A new study of more than 14,000 American mesothelioma patients finds that women are three times more likely to survive mesothelioma than men are.
Researchers from the North Shore/Long Island Jewish Health System-Hofstra School of Medicine and Mount Sinai Health System in New York studied all pathologically confirmed mesothelioma cases in the national Surveillance, Epidemiology and End Results (SEER) database between 1973 and 2009. Patients were analyzed by age, year of diagnosis, race, stage, treatments, gender and other factors. The team then used the data to assess the association between the various prognostic factors and survival.
Of the 14,228 malignant pleural mesothelioma cases analyzed, 22% occurred in women. These women tended to be diagnosed at around the same cancer stage as men and were offered similar treatment options.
But, even where the baseline characteristics between men and women patients were similar, the five-year survival rate among the female mesothelioma patients was three times better than it was in men. More than 13 percent of women were still alive five years after diagnosis while only 4.5% of male patients survived that long.
“Even when adjusted for age, stage, race, and treatment, female malignant pleural mesothelioma patients experienced longer survival than men,” writes lead author Emanuela Taioli, MD, PhD, in the Annals of Thoracic Surgery.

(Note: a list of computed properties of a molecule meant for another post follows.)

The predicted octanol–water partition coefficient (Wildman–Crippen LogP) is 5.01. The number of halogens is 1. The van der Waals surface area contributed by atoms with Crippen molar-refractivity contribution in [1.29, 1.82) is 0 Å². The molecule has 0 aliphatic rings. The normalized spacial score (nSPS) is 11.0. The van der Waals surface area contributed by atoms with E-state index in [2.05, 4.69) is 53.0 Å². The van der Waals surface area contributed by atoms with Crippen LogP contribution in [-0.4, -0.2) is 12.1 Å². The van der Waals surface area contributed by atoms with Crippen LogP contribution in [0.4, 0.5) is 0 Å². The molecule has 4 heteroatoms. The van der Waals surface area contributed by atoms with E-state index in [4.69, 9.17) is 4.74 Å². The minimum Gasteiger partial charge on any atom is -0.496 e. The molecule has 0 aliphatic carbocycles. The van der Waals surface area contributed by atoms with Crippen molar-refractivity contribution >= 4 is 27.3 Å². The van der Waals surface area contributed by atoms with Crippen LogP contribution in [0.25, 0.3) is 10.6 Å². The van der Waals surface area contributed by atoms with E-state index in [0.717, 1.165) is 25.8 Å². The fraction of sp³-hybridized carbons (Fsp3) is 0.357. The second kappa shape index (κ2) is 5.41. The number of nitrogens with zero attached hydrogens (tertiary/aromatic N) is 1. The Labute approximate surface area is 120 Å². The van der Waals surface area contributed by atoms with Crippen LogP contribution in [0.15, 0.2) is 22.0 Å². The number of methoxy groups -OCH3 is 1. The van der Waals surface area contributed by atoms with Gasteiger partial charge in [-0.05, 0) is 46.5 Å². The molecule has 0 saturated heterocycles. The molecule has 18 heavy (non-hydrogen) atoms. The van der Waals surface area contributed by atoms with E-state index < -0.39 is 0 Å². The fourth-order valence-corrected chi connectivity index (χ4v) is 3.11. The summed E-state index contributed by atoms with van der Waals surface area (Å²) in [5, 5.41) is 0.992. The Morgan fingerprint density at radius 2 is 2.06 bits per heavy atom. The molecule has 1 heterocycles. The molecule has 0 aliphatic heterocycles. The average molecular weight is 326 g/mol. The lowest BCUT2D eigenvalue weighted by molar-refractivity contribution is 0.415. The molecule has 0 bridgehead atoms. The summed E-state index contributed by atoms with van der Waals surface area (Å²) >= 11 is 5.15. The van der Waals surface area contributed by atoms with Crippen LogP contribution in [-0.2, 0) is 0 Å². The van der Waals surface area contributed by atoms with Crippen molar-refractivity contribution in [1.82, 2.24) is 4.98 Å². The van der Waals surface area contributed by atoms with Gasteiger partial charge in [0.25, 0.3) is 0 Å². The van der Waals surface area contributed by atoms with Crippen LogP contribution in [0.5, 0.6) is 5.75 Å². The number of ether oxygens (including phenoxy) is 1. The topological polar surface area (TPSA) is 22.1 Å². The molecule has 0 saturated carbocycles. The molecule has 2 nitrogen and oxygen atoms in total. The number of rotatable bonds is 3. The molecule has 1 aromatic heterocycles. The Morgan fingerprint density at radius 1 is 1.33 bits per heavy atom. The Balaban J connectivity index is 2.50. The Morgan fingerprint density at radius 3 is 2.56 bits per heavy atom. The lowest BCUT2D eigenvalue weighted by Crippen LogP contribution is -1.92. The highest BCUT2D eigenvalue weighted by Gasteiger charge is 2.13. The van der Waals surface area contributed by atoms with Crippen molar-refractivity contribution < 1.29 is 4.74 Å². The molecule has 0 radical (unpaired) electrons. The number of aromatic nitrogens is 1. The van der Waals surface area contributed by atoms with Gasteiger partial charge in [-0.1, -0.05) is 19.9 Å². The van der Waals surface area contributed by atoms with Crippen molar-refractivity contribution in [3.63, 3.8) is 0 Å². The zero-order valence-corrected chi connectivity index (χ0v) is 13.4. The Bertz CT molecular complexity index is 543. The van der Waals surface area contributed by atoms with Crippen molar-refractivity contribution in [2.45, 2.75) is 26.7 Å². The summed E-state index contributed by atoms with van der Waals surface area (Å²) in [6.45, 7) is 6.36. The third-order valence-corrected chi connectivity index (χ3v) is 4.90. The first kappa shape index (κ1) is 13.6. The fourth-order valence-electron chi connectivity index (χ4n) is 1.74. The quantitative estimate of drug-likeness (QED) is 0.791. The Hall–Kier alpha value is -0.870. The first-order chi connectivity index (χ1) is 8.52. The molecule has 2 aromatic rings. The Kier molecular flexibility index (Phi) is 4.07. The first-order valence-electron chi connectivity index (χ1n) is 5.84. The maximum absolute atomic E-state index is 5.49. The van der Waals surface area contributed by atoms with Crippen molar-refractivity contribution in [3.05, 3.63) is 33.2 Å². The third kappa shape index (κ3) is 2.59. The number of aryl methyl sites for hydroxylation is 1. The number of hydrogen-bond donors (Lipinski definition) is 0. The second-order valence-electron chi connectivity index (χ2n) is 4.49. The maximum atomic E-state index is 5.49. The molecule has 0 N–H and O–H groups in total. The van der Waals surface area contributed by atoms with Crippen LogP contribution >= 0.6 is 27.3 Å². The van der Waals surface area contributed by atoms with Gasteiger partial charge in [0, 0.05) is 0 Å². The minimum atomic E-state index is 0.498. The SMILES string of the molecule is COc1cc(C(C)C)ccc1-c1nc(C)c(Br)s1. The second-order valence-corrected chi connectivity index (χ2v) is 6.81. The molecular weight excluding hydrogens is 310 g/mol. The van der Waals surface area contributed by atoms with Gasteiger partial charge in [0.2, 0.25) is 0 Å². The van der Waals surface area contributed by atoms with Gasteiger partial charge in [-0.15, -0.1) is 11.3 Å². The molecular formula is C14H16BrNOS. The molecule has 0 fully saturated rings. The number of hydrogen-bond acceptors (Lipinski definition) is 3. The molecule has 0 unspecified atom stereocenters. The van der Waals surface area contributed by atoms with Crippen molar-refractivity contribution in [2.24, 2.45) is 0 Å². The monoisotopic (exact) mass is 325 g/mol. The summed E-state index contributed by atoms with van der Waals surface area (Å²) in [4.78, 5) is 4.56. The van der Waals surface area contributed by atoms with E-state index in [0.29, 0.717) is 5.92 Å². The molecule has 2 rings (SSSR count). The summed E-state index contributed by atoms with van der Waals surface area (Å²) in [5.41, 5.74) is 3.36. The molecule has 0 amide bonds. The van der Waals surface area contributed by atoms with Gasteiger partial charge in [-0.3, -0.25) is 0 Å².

What the study does not answer is why this disparity between male and female mesothelioma patients exists. In their report, “Women with Malignant Pleural Mesothelioma Have a Threefold Better Survival Rate Than Men”, the researchers suggest that differences in asbestos exposure, tumor biology, and the impact of male and female hormones on mesothelioma growth deserve further investigation.
One thing that nearly all mesothelioma patients, regardless of gender, have in common is a history of exposure to asbestos. The lower rates of mesothelioma in women are related, in part, to their historically low numbers in asbestos-exposing jobs. Asbestos is a fibrous mineral that can lodge deeply in body tissues triggering chronic inflammation that, in some cases, can become a malignancy.
Source: Emanuela Taioli, et al, “Women with Malignant Pleural Mesothelioma Have a Threefold Better Survival Rate Than Men”, June 11, 2014, Annals of Thoracic Surgery, Epub ahead of print